The surprise happened when I follow the fork angle and measure from the ground to the bottom of the head race. Here there's a pretty significant difference when comparing 26 fatty w/135mm drop out vs. the 27.5" fork w/100mm drop out. I had to measure this 3 times, because it doesn't sound right when seeing the bikes sitting side by side. Made me wonder if I hadn't become a little befuddled?

The fatty measures 34", while the 27.5" measures 32.5". So the fatty, though you would think the head race LOOKS lower, is actually 1.5" higher!

So I measured from the drop outs to the bottom of the head race to confirms this.
27.5" fork measures 19.5"
26" fatty measures 21"

So, to summarize, when a 26" fatty rolls over a root, the big sidewall is going to deflect more, but the 27.5, because it's NOT deflecting more, should roll over it easier - and will likely do that with more of a jolt - hopefully to be minimized by a decent set of forks.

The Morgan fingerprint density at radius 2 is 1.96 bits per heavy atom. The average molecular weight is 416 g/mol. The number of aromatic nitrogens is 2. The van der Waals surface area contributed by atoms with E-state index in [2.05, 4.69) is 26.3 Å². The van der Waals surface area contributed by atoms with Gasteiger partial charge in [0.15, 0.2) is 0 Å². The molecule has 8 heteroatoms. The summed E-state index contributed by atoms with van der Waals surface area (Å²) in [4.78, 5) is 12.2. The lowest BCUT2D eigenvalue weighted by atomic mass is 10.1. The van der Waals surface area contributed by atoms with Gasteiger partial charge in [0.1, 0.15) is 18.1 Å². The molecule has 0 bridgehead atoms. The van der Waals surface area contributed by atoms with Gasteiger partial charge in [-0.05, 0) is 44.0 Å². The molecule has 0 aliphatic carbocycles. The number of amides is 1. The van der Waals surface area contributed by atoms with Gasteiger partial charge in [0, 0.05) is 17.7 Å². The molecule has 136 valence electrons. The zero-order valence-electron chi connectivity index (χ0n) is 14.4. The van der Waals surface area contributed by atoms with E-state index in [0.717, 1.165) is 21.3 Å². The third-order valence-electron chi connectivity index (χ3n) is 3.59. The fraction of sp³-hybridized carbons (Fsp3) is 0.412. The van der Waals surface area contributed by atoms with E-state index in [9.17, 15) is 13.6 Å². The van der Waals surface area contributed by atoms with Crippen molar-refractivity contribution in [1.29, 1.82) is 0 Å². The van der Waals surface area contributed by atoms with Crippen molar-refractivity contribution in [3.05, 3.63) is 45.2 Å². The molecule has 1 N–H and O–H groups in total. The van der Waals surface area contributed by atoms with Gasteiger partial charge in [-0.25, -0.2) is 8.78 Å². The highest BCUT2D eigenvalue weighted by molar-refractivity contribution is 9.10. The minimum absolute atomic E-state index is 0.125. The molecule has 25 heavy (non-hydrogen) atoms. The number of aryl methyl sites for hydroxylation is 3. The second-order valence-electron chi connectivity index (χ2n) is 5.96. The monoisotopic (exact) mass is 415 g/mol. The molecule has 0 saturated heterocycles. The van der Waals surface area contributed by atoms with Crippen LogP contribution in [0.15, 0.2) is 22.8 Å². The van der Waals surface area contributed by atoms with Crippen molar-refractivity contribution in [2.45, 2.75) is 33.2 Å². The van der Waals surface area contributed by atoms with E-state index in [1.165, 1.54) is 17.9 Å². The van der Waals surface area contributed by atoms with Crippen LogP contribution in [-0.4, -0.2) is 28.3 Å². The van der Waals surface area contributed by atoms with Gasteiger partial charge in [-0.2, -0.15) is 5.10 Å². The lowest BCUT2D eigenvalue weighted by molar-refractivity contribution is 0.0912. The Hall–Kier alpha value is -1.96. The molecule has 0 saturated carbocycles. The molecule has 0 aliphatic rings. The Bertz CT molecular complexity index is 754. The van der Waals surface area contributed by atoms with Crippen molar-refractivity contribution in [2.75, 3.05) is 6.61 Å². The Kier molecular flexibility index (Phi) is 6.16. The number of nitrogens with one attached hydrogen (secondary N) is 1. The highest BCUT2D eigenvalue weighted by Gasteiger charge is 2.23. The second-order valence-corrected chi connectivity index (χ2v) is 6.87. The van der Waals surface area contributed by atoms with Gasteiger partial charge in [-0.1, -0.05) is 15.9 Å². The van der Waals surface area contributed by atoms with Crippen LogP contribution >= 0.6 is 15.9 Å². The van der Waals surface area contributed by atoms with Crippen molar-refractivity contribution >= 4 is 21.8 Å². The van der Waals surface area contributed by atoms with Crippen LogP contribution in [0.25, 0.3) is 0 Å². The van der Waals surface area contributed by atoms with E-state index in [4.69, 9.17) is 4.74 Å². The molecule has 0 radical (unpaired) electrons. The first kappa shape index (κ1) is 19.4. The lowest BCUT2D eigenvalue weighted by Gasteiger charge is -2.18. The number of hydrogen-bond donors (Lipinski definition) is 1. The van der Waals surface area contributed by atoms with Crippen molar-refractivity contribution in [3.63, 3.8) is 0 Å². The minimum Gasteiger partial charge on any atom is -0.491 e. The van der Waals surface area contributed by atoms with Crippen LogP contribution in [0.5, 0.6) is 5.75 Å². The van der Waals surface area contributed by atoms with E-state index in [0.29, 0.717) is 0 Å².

The head angle is going to change making this swap, to a very small degree I think, but it will change. The question might be will the change be noticeable to Joe average hybrid bike rider? There's also the question that wonders if all forks are created equally, Will the new air forks measure similarly to the pogo sticks I have now?

Noteworthy is I made no attempt at measuring accurately to the nth degree, and the measurements were pulled from bikes sitting in the garage. -Al
 

theemartymac

Well-Known Member
Thanks. Makes sense.